Christian Leuprecht believes that more than just law enforcement agency coordination will be required to properly defeat the contraband tobacco industry and its criminal consequences. He believes that a revenue-sharing process with native communities is required. In fact, the first recommendation from the MLI paper reads as follows: “The collection and administration of an excise tax by First Nations governments promises a sustained stream of revenue for community development and infrastructure projects and a significant incentive to reduce tax evasion in cigarette sales to non-Natives. In return for greater fiscal autonomy, sales to ineligible customers would be curbed by reducing the quota allocation to First Nations.”
In the context of this recommendation, Professor Leuprecht pointed to the Native communities that have an investment in contraband and see it “as a major source of revenue for that community.”
Much work remains to be done to sort out the aboriginal role in the reduction of contraband tobacco and its contribution to organized crime activity.
It is promising to note that many First Nations communities are beginning to form councils to grapple with the tobacco industry dilemma.
Coordinating government policy and resources will go a long way towards stemming the prevalence of illegal tobacco in domestic consumption and foreign trade. The challenge is that the unique nature of the illicit tobacco trade tests the roles of numerous government agencies at many levels: federal, provincial/state, and aboriginal. The scams used to smuggle tobacco, guns and drugs requires a robust public safety response.
The answer lies in a multi-model approach that involves the following elements. First, the tobacco farming industry needs proper regulation and enforcement of yields and shipping routes. Second, aboriginal communities need to cooperate with the provinces and federal government to devise, impose, and enforce cigarette taxation structures that are fair to all parties, and managed so as to diffuse the interest of organized crime. Third, until the rest of the fixes are in place, law enforcement and border enforcement agencies need to enhance their intelligence sharing capacities. This means that the RCMP needs to get on board with the other agencies or explicitly exit the arena entirely.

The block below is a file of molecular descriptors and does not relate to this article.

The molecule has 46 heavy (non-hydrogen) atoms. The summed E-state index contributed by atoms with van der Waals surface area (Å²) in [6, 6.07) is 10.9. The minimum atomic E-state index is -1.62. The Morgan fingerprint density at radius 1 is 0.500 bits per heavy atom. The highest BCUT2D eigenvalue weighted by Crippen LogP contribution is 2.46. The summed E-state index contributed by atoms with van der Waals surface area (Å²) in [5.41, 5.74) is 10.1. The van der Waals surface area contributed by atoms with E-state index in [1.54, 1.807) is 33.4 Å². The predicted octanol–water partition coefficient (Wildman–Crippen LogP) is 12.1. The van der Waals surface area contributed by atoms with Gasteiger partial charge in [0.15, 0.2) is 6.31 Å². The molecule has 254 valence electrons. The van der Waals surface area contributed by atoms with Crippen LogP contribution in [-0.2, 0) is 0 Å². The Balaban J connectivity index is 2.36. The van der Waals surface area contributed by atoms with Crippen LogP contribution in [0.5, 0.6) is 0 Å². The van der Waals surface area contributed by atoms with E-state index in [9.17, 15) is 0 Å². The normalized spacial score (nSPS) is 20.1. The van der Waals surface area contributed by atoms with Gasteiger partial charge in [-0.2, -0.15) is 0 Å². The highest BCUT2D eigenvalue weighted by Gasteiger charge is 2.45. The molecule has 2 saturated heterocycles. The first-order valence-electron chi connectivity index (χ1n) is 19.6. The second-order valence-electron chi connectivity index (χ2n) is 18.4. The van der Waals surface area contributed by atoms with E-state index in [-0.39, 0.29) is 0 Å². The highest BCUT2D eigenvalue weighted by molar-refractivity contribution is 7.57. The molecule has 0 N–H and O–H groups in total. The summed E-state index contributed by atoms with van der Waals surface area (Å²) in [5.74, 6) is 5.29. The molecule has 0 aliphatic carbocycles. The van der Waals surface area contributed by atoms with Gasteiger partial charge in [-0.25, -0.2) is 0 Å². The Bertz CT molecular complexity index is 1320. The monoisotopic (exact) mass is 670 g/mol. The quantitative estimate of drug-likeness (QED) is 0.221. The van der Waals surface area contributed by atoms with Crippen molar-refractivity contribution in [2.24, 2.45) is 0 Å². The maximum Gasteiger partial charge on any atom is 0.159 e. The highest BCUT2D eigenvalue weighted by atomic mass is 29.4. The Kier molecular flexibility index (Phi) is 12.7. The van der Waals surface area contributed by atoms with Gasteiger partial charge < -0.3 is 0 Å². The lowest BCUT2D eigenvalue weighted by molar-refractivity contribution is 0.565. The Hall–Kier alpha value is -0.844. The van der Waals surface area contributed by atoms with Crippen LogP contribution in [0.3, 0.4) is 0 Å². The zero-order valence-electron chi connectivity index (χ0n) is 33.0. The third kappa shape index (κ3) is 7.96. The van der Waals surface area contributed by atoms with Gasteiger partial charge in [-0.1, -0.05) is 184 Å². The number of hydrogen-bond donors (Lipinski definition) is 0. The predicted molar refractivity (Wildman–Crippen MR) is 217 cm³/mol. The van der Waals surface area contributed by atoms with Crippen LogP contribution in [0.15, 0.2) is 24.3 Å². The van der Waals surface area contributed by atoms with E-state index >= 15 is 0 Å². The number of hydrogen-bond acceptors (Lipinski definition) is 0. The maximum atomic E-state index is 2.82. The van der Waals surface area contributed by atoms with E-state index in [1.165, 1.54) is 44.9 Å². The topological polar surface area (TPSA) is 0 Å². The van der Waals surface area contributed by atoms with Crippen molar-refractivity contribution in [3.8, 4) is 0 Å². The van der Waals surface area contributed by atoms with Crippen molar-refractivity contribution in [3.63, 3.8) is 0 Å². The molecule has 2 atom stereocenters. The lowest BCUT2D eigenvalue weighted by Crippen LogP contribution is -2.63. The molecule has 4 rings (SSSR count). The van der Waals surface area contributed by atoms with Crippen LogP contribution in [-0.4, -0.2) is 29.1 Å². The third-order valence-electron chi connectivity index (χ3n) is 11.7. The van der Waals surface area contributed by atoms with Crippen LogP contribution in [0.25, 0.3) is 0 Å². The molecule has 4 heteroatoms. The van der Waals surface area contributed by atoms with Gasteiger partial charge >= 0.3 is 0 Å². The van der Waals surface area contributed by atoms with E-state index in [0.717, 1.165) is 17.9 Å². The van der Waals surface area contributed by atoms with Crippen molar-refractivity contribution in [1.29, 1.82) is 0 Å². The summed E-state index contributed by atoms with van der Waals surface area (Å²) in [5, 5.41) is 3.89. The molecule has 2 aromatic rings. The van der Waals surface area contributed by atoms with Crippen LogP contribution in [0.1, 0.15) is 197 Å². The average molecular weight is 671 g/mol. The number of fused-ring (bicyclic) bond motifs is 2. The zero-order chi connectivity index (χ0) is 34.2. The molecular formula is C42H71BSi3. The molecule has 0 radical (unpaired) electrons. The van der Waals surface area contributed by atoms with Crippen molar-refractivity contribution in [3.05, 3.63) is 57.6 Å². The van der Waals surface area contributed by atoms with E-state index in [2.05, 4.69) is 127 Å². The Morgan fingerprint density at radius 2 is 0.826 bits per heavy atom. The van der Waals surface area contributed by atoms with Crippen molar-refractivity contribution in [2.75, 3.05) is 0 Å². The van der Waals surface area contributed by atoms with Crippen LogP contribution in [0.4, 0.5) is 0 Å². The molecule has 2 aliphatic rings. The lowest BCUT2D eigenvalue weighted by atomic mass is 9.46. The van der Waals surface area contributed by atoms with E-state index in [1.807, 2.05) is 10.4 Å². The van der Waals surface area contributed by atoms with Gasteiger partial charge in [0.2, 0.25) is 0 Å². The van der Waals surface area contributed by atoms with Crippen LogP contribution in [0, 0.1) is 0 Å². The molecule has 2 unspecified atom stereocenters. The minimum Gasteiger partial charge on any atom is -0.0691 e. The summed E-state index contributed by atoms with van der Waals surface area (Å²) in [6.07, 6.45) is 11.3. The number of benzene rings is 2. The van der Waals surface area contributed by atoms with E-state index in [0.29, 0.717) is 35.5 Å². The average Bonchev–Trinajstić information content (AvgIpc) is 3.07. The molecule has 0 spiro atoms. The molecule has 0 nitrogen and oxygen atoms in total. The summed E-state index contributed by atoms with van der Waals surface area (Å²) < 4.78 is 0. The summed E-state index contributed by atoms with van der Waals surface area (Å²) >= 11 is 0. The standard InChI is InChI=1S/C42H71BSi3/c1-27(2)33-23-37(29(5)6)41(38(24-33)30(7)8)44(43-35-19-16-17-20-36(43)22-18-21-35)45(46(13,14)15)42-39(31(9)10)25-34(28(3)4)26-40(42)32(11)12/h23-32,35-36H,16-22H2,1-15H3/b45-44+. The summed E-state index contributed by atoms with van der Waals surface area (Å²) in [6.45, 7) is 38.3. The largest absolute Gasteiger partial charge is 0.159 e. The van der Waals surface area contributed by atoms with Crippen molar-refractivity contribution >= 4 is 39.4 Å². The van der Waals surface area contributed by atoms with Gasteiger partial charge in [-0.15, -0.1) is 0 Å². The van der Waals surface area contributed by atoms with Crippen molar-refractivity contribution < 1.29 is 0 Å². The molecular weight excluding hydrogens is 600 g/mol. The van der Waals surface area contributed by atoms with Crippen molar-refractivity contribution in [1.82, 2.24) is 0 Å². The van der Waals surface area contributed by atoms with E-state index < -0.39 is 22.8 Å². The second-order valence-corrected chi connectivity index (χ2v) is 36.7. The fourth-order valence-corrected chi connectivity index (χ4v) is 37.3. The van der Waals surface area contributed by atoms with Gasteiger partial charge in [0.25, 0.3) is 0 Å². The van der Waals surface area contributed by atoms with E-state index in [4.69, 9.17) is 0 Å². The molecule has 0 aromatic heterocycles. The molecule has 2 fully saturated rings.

Unfortunately, it seems that until most of the MLI recommendations have been implemented, there will be increasing infiltration by domestic organized crime groups, as well as international relations problems, as contraband Canadian cigarettes flood foreign markets and create economic turmoil for all.
To leave the final word to Professor Leuprecht, “Contraband has a more pervasive impact on the public safety of Canadians and Canadian interests than terrorism has ever had. If Canadians only knew, they would demand that government act accordingly.” And so, with the release of the MLI report, and now FrontLine’s second Special Report, we do just that – inform Canadians.
Part 1 – The World Stage
Open trade and global markets have changed the way businesses operate, and Canada's challenges have leaked across our borders and are causing problems to governments and communities abroad. With the intensification of cross-border movement, an international commitment is needed to disrupt and deter the transfer of illegal goods.
Part 2 – Canada's Tobacco Roads
This focus is almost exclusively on illicit cigarettes manufactured in Ontario and Quebec, and the factors driving this criminal and lucrative trade.
Part 3 – Courses of Action
Matching the supply, manufacturing, distribution, and retailing of illicit tobacco products against the different touch points within the enforcement community is important.
Edward R. Myers, Special Edition Editor